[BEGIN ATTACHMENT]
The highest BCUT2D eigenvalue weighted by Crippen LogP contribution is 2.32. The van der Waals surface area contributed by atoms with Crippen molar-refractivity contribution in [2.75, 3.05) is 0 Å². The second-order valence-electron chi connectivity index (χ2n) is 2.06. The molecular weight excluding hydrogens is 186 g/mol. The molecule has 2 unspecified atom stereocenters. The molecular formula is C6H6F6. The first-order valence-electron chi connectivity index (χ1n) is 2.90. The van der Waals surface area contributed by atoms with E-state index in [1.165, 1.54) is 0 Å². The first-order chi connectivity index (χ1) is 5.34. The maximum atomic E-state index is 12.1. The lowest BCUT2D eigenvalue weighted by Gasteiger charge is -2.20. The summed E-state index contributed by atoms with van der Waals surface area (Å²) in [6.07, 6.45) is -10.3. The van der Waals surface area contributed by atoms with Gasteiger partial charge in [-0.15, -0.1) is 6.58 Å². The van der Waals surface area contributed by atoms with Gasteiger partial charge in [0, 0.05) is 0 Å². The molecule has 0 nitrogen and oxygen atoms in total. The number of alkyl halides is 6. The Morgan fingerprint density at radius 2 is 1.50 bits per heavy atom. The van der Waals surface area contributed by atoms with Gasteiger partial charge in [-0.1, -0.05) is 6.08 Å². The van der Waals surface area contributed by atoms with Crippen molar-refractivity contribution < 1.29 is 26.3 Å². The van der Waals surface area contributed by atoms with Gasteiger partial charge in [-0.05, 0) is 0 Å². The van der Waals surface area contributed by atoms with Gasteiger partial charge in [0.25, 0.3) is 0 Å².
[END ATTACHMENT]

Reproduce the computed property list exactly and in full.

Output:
The highest BCUT2D eigenvalue weighted by Crippen LogP contribution is 2.32. The van der Waals surface area contributed by atoms with Crippen molar-refractivity contribution in [2.75, 3.05) is 0 Å². The second-order valence-electron chi connectivity index (χ2n) is 2.06. The molecular weight excluding hydrogens is 186 g/mol. The molecule has 2 unspecified atom stereocenters. The molecular formula is C6H6F6. The first-order valence-electron chi connectivity index (χ1n) is 2.90. The van der Waals surface area contributed by atoms with E-state index in [1.165, 1.54) is 0 Å². The first-order chi connectivity index (χ1) is 5.34. The maximum atomic E-state index is 12.1. The lowest BCUT2D eigenvalue weighted by Gasteiger charge is -2.20. The summed E-state index contributed by atoms with van der Waals surface area (Å²) in [6.07, 6.45) is -10.3. The van der Waals surface area contributed by atoms with Gasteiger partial charge in [-0.15, -0.1) is 6.58 Å². The van der Waals surface area contributed by atoms with Gasteiger partial charge in [0, 0.05) is 0 Å². The molecule has 0 nitrogen and oxygen atoms in total. The number of alkyl halides is 6. The Morgan fingerprint density at radius 2 is 1.50 bits per heavy atom. The van der Waals surface area contributed by atoms with Gasteiger partial charge in [-0.1, -0.05) is 6.08 Å². The van der Waals surface area contributed by atoms with Crippen molar-refractivity contribution < 1.29 is 26.3 Å². The van der Waals surface area contributed by atoms with Gasteiger partial charge in [-0.05, 0) is 0 Å². The van der Waals surface area contributed by atoms with Gasteiger partial charge in [0.25, 0.3) is 0 Å².